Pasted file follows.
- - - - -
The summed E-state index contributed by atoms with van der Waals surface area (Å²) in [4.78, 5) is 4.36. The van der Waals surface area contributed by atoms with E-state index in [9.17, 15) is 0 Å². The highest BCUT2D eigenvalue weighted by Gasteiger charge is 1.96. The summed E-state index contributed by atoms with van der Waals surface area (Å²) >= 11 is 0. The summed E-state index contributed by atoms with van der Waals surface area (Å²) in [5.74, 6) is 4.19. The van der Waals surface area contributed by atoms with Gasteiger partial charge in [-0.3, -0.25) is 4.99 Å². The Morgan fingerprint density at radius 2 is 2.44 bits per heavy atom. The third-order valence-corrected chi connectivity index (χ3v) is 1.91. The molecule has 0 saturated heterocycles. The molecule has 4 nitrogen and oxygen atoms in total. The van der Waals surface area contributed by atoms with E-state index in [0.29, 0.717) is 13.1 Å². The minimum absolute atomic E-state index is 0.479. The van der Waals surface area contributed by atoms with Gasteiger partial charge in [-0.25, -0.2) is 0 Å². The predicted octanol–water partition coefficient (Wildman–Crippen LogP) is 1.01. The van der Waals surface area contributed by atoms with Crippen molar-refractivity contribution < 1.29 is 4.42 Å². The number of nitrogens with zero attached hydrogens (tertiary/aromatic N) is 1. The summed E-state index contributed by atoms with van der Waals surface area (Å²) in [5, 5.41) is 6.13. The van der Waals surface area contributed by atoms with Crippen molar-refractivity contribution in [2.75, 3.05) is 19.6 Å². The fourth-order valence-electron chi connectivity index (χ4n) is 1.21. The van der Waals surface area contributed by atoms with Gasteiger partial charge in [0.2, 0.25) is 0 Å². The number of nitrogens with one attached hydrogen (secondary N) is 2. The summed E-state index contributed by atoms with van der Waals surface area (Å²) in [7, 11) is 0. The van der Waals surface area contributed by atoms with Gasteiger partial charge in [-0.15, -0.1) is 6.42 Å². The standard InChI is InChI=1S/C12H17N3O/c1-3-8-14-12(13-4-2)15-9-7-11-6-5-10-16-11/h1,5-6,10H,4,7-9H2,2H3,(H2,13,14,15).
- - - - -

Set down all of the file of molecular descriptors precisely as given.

The summed E-state index contributed by atoms with van der Waals surface area (Å²) in [4.78, 5) is 4.36. The van der Waals surface area contributed by atoms with E-state index in [9.17, 15) is 0 Å². The highest BCUT2D eigenvalue weighted by Gasteiger charge is 1.96. The summed E-state index contributed by atoms with van der Waals surface area (Å²) >= 11 is 0. The summed E-state index contributed by atoms with van der Waals surface area (Å²) in [5.74, 6) is 4.19. The van der Waals surface area contributed by atoms with Gasteiger partial charge in [-0.3, -0.25) is 4.99 Å². The Morgan fingerprint density at radius 2 is 2.44 bits per heavy atom. The third-order valence-corrected chi connectivity index (χ3v) is 1.91. The molecule has 0 saturated heterocycles. The molecule has 4 nitrogen and oxygen atoms in total. The van der Waals surface area contributed by atoms with E-state index in [0.29, 0.717) is 13.1 Å². The minimum absolute atomic E-state index is 0.479. The van der Waals surface area contributed by atoms with Gasteiger partial charge in [-0.25, -0.2) is 0 Å². The predicted octanol–water partition coefficient (Wildman–Crippen LogP) is 1.01. The van der Waals surface area contributed by atoms with Crippen molar-refractivity contribution < 1.29 is 4.42 Å². The number of nitrogens with zero attached hydrogens (tertiary/aromatic N) is 1. The summed E-state index contributed by atoms with van der Waals surface area (Å²) in [5, 5.41) is 6.13. The van der Waals surface area contributed by atoms with Crippen molar-refractivity contribution in [2.75, 3.05) is 19.6 Å². The fourth-order valence-electron chi connectivity index (χ4n) is 1.21. The van der Waals surface area contributed by atoms with Gasteiger partial charge in [0.2, 0.25) is 0 Å². The number of nitrogens with one attached hydrogen (secondary N) is 2. The summed E-state index contributed by atoms with van der Waals surface area (Å²) in [7, 11) is 0. The van der Waals surface area contributed by atoms with Gasteiger partial charge in [-0.15, -0.1) is 6.42 Å². The standard InChI is InChI=1S/C12H17N3O/c1-3-8-14-12(13-4-2)15-9-7-11-6-5-10-16-11/h1,5-6,10H,4,7-9H2,2H3,(H2,13,14,15).